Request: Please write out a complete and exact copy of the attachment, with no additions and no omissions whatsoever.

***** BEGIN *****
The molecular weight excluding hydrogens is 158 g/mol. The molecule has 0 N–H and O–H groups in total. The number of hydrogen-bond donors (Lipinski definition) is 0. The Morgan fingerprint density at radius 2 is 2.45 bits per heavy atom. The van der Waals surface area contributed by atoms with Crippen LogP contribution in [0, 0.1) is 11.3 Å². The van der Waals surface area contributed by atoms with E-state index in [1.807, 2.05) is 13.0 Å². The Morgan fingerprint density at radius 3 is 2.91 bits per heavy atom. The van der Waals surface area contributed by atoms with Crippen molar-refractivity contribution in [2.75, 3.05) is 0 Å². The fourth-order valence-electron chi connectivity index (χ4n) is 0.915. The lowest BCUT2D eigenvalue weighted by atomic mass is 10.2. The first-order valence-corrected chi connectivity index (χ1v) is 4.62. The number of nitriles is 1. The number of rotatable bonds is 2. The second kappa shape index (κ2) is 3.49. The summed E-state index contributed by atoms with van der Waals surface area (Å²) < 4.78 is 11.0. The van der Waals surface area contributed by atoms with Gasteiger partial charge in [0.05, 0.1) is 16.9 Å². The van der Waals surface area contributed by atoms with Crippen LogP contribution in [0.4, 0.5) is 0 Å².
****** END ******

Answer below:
The molecular weight excluding hydrogens is 158 g/mol. The molecule has 0 N–H and O–H groups in total. The number of hydrogen-bond donors (Lipinski definition) is 0. The Morgan fingerprint density at radius 2 is 2.45 bits per heavy atom. The van der Waals surface area contributed by atoms with Crippen LogP contribution in [0, 0.1) is 11.3 Å². The van der Waals surface area contributed by atoms with E-state index in [1.807, 2.05) is 13.0 Å². The Morgan fingerprint density at radius 3 is 2.91 bits per heavy atom. The van der Waals surface area contributed by atoms with Crippen molar-refractivity contribution in [2.75, 3.05) is 0 Å². The fourth-order valence-electron chi connectivity index (χ4n) is 0.915. The lowest BCUT2D eigenvalue weighted by atomic mass is 10.2. The first-order valence-corrected chi connectivity index (χ1v) is 4.62. The number of nitriles is 1. The number of rotatable bonds is 2. The second kappa shape index (κ2) is 3.49. The summed E-state index contributed by atoms with van der Waals surface area (Å²) < 4.78 is 11.0. The van der Waals surface area contributed by atoms with Gasteiger partial charge in [0.05, 0.1) is 16.9 Å². The van der Waals surface area contributed by atoms with Crippen LogP contribution in [0.4, 0.5) is 0 Å².